St. James’ Church is a special place for many Indigenous people because we see it as a safe place, given that it has had connections to our communities in BC through different priests working in our Indigenous villages. This is especially true for us, as Nisga’a people living in the Metro Vancouver area, because several former St. James’ priests lived in our villages in the Nass Valley in the 1960s and 1970s. Most were adopted into our Clans and given Indigenous names. Archbishop Hambidge, Fr. George Robinson, Fr. David Retter and of course Fr. John Blyth all spent time in the homelands of our Nisga’a People.
They lived a long time with our people and learned our protocols (Ayuukhl) and our ceremonies. They were priests amongst us without making us forget our traditions, but rather they learned how to be a Nisga’a. Yes, our connections to St. James’ Church are deep, and still today our priests get calls for supports when our people are in need, when we are in hospitals, or for baptisms, funerals and memorials.
The biggest honour was given to Fr. David Retter when he passed away. Many Nisga’a leaders and families came down to say their goodbyes to him. He was given a memorial that is usually given to our Chiefs and Matriarchs. A young Fr. Clarence Li had to setup the funeral and feast, which were a combination of Christian and Nisga’a practices. He connected to our people very quickly, as our people saw his passion and heart and his respect for our protocols.
St. James’ parishioner, Fr. John Blyth, is still a big part of our community and he is always invited to our Nisga’a ceremonies and feasts. Families that have moved to Vancouver invite him to their family dinners and important events. Though he left many years ago from Aiyansh, he is still our beloved “Fr. B.”
Later on, a Metis priest became part of our St. James’ community. Fr. Douglas Fenton, currently Diocesan Executive Archdeacon, made a special connection to us by learning what our people needed, especially in the Downtown Eastside. He was the first president of the Coming Home Society, and he also became a part of our family.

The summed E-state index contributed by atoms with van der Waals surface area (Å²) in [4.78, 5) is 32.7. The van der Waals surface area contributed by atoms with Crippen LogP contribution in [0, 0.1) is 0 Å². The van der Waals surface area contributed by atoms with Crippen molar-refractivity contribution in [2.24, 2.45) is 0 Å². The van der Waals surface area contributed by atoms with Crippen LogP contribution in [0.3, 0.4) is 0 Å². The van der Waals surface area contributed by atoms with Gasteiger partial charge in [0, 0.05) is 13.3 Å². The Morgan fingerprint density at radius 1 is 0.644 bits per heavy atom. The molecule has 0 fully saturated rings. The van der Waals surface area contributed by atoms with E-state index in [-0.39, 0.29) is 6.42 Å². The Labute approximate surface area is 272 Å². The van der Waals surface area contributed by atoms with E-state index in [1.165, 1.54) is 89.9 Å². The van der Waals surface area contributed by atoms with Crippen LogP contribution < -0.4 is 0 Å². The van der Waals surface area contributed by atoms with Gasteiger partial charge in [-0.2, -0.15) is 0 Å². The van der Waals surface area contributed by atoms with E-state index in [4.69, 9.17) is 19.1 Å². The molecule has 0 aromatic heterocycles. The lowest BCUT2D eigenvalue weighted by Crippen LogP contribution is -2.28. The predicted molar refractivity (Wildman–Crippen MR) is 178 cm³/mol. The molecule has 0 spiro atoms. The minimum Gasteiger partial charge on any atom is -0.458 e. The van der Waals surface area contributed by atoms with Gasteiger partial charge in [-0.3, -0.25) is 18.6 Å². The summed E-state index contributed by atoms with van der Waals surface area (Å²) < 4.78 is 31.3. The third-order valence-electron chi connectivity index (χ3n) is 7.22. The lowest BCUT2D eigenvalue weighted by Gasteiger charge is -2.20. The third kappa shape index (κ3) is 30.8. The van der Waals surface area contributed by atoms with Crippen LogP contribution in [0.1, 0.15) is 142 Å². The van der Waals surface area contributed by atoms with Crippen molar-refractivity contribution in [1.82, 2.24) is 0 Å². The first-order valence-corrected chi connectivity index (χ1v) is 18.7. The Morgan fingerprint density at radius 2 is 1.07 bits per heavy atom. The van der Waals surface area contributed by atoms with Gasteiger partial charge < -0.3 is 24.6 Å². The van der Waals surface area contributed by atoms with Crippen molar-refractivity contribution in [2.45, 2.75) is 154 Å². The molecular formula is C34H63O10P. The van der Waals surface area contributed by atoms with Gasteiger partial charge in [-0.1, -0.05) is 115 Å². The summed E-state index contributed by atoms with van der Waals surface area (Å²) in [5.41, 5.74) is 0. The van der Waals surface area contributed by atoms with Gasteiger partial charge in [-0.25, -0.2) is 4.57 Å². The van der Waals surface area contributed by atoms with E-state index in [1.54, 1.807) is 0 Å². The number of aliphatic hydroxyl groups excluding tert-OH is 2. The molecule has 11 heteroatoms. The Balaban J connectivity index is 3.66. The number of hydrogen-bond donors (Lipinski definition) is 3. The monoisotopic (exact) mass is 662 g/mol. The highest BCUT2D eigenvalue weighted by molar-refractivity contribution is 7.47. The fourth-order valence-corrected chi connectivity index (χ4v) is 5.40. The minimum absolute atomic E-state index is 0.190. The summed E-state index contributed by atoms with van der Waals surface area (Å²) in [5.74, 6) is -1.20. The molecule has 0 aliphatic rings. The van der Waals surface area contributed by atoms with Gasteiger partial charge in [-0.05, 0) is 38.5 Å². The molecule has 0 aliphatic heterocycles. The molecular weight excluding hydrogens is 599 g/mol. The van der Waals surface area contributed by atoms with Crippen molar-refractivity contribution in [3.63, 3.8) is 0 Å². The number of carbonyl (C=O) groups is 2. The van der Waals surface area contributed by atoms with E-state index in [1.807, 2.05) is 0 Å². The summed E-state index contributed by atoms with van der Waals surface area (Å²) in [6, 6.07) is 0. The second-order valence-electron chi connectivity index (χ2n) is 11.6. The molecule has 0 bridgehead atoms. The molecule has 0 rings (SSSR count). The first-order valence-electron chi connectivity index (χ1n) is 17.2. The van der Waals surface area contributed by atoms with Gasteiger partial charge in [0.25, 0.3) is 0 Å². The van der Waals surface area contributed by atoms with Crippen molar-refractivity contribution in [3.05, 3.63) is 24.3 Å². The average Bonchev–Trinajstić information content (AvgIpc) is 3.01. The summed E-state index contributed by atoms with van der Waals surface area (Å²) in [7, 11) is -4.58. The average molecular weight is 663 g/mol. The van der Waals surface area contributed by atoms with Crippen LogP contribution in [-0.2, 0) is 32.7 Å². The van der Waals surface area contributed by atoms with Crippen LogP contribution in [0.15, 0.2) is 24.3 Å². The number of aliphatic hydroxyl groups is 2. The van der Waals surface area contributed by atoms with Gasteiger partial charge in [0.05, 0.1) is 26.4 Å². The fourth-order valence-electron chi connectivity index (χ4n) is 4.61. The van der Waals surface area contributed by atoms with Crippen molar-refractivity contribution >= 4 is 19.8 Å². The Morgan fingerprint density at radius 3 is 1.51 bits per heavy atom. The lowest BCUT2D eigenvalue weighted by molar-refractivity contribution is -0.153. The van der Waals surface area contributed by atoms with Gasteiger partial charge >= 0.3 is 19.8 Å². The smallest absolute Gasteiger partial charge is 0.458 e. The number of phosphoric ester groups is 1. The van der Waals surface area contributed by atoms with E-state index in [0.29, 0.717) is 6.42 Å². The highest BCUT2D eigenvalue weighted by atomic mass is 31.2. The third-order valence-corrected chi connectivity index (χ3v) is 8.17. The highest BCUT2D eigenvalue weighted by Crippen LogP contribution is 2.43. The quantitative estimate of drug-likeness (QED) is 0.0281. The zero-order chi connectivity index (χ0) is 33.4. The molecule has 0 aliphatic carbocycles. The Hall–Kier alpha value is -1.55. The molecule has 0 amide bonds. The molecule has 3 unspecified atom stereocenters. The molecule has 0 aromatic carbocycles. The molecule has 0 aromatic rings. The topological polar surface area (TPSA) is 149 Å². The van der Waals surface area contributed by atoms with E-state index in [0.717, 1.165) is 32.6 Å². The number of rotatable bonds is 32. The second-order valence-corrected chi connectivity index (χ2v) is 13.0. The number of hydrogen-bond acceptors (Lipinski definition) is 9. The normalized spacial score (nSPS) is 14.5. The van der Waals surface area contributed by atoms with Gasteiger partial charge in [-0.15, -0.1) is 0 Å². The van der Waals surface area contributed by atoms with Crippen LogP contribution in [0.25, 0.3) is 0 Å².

More recently Fr. Matthew has made a big impact in the Downtown Eastside Community. He has let Indigenous people know there is safety and a welcome in our St. James’ community.
Our Kwhlii Gibaygum Nisga’a dancers have practised at St. James’ church hall and we feel that is our home. Fr. Kevin has opened this church to our Indigenous peoples and made us welcome. He has made a great deal of effort to accommodate our traditions and protocols around funerals and other ceremonies. He has respected and sought direction from our Elders, such as Kelvin Bee, and our Knowledge Keepers, such as Keane Tait. The carved Nisga’a mask inside our front doors is a sign of this church’s special relationship with Indigenous peoples.
We owe so many thanks to all the St. James’ priests that have given us the freedom to regain our culture as well as engage in our spiritual faith through our church.
Thank you to all of you at St. James’ Church.
Amaa hli satkwhl Aluugigat (Happy Indigenous Day)
Nii K’an Kwsdins (aka our own Jerry Adams)